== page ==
Written by Bernie Taupin and Elton John
Sometimes songs are literally what they mean. Many have speculated Elton John’s “Rocket Man,” off 1972’s Honky Château, was about drug use. You could, perhaps, glean such metaphorical contexts within lyrics about space and being “high as a kite,” as John croons on the opening stanza. But there’s an even grander, more universal meaning if you take a straightforward interpretation.
In 2016, collaborators Bernie Taupin and Elton John spoke about the song’s inspiration in a video as part of an ongoing The Cut series. “It was a pretty easy song to write the melody to, because it’s a song about space, so it’s quite a spacious song,” noted John.
Contrary to popular belief, Taupin was not riffing off David Bowie’s “Space Oddity” (from his 1969 self-titled record), which explores a similar theme ─ but instead author Ray Bradbury’s short story called “The Rocket Man,” found in his 1951 collection “The Illustrated Man.” “[That story] was about how astronauts in the future would become sort of an everyday job. So I kind of took that idea and ran with it,” explained Taupin, who also, according to Ultimate Classic Rock, later quipped: “It’s common knowledge that songwriters are great thieves, and this is a perfect example.”
In mid-1971, Taupin, who had moved to the United States a year prior, was visiting his parents. Making his way up to Lincolnshire, England, the song’s opening lyrics sprang into his mind, so he wove through back roads as quickly as he could, repeating the lyrics over and over in his head. Soon, he arrived and jotted down what would blossom into one of pop’s most iconic ballads.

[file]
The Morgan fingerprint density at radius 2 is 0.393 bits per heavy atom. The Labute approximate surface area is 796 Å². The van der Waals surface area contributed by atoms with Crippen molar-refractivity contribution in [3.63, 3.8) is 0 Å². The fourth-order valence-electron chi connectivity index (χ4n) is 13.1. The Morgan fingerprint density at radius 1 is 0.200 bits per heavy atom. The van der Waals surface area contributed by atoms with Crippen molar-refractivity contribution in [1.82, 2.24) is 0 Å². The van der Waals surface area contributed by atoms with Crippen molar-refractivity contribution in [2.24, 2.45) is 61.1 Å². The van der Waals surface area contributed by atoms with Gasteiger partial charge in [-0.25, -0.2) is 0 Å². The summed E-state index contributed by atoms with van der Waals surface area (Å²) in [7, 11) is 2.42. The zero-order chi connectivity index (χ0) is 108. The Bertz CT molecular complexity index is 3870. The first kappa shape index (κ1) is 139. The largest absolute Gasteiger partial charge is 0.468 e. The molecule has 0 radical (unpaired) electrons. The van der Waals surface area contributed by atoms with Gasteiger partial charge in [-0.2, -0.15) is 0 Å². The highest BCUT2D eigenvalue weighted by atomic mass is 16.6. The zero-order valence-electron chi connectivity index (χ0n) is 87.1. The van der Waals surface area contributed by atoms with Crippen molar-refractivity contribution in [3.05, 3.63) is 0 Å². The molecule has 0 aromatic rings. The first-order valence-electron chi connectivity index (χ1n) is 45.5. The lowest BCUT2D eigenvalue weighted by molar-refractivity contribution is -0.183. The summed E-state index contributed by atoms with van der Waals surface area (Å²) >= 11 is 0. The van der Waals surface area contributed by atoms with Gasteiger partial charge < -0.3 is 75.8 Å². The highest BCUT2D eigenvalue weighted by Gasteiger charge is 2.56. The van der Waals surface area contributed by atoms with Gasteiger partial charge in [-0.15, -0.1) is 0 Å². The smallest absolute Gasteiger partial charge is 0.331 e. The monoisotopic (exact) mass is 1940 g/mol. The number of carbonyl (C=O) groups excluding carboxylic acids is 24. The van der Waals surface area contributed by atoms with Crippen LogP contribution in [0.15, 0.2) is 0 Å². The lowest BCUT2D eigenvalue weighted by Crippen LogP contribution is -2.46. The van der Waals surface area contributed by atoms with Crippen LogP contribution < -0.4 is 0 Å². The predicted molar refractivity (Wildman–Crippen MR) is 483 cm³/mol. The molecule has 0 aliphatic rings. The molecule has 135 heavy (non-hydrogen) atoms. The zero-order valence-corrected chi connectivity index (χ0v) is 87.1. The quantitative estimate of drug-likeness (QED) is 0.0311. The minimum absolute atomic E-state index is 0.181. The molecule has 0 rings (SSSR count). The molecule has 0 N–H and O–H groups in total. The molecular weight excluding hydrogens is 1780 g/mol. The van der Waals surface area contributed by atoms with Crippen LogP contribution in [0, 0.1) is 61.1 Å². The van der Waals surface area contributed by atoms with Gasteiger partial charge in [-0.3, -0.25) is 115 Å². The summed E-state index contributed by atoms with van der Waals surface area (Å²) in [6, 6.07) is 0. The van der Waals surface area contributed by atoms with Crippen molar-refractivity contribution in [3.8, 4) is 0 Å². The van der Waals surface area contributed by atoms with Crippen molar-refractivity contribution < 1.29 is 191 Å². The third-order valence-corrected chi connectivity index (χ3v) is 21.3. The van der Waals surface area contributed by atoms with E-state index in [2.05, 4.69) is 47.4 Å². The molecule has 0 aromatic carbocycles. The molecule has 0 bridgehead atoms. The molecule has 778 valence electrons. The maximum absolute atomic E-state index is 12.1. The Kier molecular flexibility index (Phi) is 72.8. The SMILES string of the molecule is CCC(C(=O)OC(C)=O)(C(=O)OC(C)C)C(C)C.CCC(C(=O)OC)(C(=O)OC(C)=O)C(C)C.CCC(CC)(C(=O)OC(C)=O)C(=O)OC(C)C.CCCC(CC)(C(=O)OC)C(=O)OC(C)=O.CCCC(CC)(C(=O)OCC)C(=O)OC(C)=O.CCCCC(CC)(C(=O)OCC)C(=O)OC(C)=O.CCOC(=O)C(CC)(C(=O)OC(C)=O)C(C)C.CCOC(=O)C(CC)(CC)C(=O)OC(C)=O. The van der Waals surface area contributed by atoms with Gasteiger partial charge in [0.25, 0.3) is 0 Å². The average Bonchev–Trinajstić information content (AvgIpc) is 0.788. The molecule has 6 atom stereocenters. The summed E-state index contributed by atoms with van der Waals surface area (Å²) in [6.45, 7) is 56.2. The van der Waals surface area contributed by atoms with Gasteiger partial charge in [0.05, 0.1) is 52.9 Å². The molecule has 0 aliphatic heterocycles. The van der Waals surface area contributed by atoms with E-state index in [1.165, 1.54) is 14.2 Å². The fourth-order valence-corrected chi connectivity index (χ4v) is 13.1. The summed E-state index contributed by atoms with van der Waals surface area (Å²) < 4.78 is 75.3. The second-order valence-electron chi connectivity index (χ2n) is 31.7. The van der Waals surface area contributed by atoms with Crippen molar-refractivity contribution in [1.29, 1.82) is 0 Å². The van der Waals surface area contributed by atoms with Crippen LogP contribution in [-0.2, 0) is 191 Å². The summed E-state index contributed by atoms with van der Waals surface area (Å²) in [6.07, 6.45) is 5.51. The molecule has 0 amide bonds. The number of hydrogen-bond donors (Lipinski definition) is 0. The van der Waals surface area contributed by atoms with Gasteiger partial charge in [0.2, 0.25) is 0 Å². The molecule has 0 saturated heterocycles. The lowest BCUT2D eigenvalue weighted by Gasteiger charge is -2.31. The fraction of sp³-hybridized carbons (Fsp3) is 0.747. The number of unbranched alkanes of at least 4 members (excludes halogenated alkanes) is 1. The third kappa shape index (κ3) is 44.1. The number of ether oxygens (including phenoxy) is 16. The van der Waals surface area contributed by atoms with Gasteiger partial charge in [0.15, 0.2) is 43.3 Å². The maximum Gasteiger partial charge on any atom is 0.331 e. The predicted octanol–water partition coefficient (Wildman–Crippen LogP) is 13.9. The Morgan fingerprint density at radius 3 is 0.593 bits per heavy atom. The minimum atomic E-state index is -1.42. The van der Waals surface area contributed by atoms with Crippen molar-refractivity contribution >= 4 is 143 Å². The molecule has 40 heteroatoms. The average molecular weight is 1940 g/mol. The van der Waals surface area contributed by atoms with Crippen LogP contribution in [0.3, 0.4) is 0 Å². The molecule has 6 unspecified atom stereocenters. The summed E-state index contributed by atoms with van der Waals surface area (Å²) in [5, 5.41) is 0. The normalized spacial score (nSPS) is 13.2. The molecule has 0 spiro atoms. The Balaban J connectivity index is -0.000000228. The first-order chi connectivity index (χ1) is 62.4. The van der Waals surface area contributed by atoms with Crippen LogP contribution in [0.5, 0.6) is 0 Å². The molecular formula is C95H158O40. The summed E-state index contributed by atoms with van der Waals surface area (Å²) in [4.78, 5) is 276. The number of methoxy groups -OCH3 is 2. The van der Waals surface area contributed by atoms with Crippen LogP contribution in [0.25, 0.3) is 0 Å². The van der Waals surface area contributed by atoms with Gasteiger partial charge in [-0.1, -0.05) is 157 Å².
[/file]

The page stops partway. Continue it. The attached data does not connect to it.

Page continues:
Ironically enough, producer Gus Dudgeon, has worked with The Beach Boys, Mary Wilson, and Voyager, among others, produced both aforementioned tracks. “Once Elton had done what he had to do, which was play the piano and sing, he left,” Dudgeon once described. “Whatever you hear on the records that’s over and above the essential construction of the song is down to myself and whoever else was working in the studio.”
“I miss the Earth so much, I miss my wife / It’s lonely out in space / On such a timeless flight,” John laments of the gravitational pull back to his normal existence.
“And I think it’s gonna be a long, long time / ‘Til touchdown brings me ’round again to find / I’m not the man they think I am at home,” he warbles on the chorus, production zipping like a rocket through the cosmos. Guitar and piano appears to root him in his never-ending orbit, yet other instrumentations and synths zig-zag across the skyline overhead. Its lushness is equally grounding and simplistic.
“I’m a rocket man / Rocket man, burning out his fuse up here alone,” he sings.
With Rolling Stone, John gave a direct answer to the song’s hit appeal and endurance through the decades. “It had an acoustic guitar on it, it was a different song for me – it was a simpler sound. I’d moved into a house, I was becoming successful, I was so confident, musically. Everything was to do with the music – touring, recording, radio interviews, photo shoots and ‘What are we going to do next?’”
With the second verse, Taupin taps into the notion that one day being an astronaut would be as normal as any occupation. “Mars ain’t the kind of place to raise your kids / In fact, it’s cold as hell,” remarks John. “And there’s no one there to raise them if you did / And all this science I don’t understand / It’s just my job five days a week.”
The album’s lead single, “Rocket Man” became a Top 10 hit on Billboard’s Hot 100 chart. If you need any further evidence of its legacy, the soaring piano ballad became the name of 2019 biopic starring Taron Egerton and directed by Dexter Fletcher.